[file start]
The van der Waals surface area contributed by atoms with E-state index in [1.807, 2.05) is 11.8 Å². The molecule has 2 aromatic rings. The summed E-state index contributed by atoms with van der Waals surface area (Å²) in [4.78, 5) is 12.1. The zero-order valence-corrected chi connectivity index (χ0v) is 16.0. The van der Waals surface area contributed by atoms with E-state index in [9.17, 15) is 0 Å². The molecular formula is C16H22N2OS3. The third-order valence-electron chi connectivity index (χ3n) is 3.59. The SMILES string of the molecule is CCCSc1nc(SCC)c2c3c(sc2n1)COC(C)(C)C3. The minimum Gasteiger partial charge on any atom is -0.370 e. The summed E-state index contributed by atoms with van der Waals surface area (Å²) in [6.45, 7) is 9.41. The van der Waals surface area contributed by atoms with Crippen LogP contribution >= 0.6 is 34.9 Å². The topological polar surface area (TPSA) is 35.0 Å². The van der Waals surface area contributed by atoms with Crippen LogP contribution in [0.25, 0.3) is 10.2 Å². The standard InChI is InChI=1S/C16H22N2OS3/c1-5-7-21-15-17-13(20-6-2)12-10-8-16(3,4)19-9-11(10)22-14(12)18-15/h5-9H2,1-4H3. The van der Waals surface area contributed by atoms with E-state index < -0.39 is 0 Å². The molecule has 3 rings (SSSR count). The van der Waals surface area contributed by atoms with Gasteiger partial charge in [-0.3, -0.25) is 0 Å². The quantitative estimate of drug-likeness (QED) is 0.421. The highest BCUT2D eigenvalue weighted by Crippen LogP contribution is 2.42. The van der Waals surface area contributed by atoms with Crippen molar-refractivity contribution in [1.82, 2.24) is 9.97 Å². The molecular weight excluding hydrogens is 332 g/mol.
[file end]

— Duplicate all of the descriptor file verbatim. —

The van der Waals surface area contributed by atoms with E-state index in [1.807, 2.05) is 11.8 Å². The molecule has 2 aromatic rings. The summed E-state index contributed by atoms with van der Waals surface area (Å²) in [4.78, 5) is 12.1. The zero-order valence-corrected chi connectivity index (χ0v) is 16.0. The van der Waals surface area contributed by atoms with E-state index in [9.17, 15) is 0 Å². The molecular formula is C16H22N2OS3. The third-order valence-electron chi connectivity index (χ3n) is 3.59. The SMILES string of the molecule is CCCSc1nc(SCC)c2c3c(sc2n1)COC(C)(C)C3. The minimum Gasteiger partial charge on any atom is -0.370 e. The summed E-state index contributed by atoms with van der Waals surface area (Å²) in [6.45, 7) is 9.41. The van der Waals surface area contributed by atoms with Crippen LogP contribution >= 0.6 is 34.9 Å². The topological polar surface area (TPSA) is 35.0 Å². The van der Waals surface area contributed by atoms with Crippen LogP contribution in [0.25, 0.3) is 10.2 Å². The standard InChI is InChI=1S/C16H22N2OS3/c1-5-7-21-15-17-13(20-6-2)12-10-8-16(3,4)19-9-11(10)22-14(12)18-15/h5-9H2,1-4H3. The van der Waals surface area contributed by atoms with E-state index < -0.39 is 0 Å². The molecule has 3 rings (SSSR count). The van der Waals surface area contributed by atoms with Gasteiger partial charge in [-0.3, -0.25) is 0 Å². The quantitative estimate of drug-likeness (QED) is 0.421. The highest BCUT2D eigenvalue weighted by Crippen LogP contribution is 2.42. The van der Waals surface area contributed by atoms with Crippen molar-refractivity contribution in [1.82, 2.24) is 9.97 Å². The molecular weight excluding hydrogens is 332 g/mol.